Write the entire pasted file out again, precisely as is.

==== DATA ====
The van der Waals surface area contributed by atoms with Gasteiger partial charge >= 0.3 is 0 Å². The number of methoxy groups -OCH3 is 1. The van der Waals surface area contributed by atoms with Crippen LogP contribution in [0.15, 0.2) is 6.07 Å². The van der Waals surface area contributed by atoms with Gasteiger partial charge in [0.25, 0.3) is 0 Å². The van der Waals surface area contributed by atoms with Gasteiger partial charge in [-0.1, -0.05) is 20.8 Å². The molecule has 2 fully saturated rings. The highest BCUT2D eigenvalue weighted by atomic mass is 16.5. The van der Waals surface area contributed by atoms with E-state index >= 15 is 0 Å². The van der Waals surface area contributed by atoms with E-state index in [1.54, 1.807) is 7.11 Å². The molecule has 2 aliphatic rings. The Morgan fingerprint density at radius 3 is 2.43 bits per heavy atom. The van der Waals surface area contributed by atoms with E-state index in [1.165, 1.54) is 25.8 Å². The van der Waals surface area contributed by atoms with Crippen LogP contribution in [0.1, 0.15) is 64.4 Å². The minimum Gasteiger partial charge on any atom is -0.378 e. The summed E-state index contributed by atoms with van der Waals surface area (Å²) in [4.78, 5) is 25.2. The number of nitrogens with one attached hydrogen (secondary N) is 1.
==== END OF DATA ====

The van der Waals surface area contributed by atoms with Gasteiger partial charge >= 0.3 is 0 Å². The number of methoxy groups -OCH3 is 1. The van der Waals surface area contributed by atoms with Crippen LogP contribution in [0.15, 0.2) is 6.07 Å². The van der Waals surface area contributed by atoms with Gasteiger partial charge in [0.25, 0.3) is 0 Å². The van der Waals surface area contributed by atoms with Gasteiger partial charge in [-0.1, -0.05) is 20.8 Å². The molecule has 2 fully saturated rings. The highest BCUT2D eigenvalue weighted by atomic mass is 16.5. The van der Waals surface area contributed by atoms with E-state index >= 15 is 0 Å². The van der Waals surface area contributed by atoms with E-state index in [1.54, 1.807) is 7.11 Å². The molecule has 2 aliphatic rings. The Morgan fingerprint density at radius 3 is 2.43 bits per heavy atom. The van der Waals surface area contributed by atoms with E-state index in [1.165, 1.54) is 25.8 Å². The van der Waals surface area contributed by atoms with Crippen LogP contribution in [0.1, 0.15) is 64.4 Å². The minimum Gasteiger partial charge on any atom is -0.378 e. The summed E-state index contributed by atoms with van der Waals surface area (Å²) in [4.78, 5) is 25.2. The number of nitrogens with one attached hydrogen (secondary N) is 1.